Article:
"In a lovely double-page spread, the animal and Maria, fan in hand, show off their graceful moves… Memories of another famous bull, Ferdinand, come to mind as beauty bests fighting." - Kirkus Reviews
"A tenacious and inspirational young protagonist...Readers will root for Maria and feel inspired to think of creative ways to tackle everyday obstacles in their lives. An awesome read-aloud choice." - School Library Journal
"…An object lesson in both thinking outside the box and in relying on determination over brute strength...Repeated, rhythmic phrasing and emphasis augmented by creative typography give the story about a girl who feels free to change the rules some readaloud punch." - Publishers Weekly
"A beautiful story about courage and kindness that would be perfect alongside Munro Leaf's classic The Story of Ferdinand." - Booklist
"…The delicacy with which bull and matador stretch, arc, and vogue through their performance will set picture-book viewers swaying in their seats. Pass around the capes, and ¡Baila!" - BCCB
"[T]he premise is clever and the illustrations intriguing…" - Kirkus Reviews
“will appeal to children and grown-ups alike… A visually appealing book about people and their pets that will fare well as a read-aloud or for one-on-one sharing.” -School Library Journal
“A girl observing human and canine companions as she meanders through a posh neighborhood comes to the obvious conclusion that “some dogs and their people look alike, and others could not be more different,” but “everyone somehow seems to have found their perfect match.” Lambelet (Maria the Matador) conveys this conceit in sophisticated yet spare watercolor, pencil, and digital art featuring subtle patterns, a cubist flair, and a cool palette against which the young narrator’s rose-hued coat pops. Droll, playfully exaggerated images underscore the likenesses and dissimilarities in the pets’ and owners’ physical appearances and deportment. Dapper Lord Banberry, wearing a bowler and smoking a pipe, sports a bushy mustachio and an entitled aura that rival those of his schnauzer; on another spread, a haughty, stout woman holds the leash of her quivering, scrawny pup. Occasionally, Lambelet moves beyond physical attributes and attitudes, capturing endearing shared moments: a woman reads a book on an outdoor bench while her dog peruses a newspaper beside her, and a boy and corgi (wearing identical sailor hats) simultaneously lick an ice cream cone. A leisurely paced, diverting stroll through town. Ages 4–8. Agent: Stephanie Fretwell-Hill, Red Fox Literary.” -Publishers Weekly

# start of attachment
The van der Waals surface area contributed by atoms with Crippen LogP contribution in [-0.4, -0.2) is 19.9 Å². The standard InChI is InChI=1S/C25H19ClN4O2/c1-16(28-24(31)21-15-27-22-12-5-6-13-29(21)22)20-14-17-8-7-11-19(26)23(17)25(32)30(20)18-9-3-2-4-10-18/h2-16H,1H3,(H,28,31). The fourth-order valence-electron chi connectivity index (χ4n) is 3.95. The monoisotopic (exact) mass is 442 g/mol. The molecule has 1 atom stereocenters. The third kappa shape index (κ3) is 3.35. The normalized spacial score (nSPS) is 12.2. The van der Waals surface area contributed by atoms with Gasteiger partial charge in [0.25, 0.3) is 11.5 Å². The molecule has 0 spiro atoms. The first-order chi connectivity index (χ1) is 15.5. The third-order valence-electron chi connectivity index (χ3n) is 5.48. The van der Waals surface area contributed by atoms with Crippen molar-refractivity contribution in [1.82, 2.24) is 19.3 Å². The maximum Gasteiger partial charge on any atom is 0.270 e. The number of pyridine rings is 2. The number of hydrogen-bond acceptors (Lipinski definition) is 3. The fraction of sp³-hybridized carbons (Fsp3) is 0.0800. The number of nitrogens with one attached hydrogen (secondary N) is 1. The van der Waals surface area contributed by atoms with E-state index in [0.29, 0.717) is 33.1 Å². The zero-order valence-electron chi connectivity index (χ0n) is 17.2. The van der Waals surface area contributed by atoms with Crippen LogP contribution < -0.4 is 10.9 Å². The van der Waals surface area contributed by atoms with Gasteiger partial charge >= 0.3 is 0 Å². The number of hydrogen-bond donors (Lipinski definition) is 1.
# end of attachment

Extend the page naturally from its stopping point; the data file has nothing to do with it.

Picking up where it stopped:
“…the art is gorgeous in its elegance, employing muted colors and sophisticated design.” -Booklist
Liam loved his father’s stories of life at sea. But one day, his father’s ship doesn’t return, and Liam’s love of stories fades. Then the Traveler, a mysterious old man who spins stories with a magical beard like a tapestry, arrives, reminding Liam of his father. They embark on the Traveler’s final voyage together, and before the journey ends, the Traveler passes on his magical gift to Liam.
Woven with themes of loss, discovery, and friendship, this poignant tale captures the unexpected magic of shared stories and refound hope.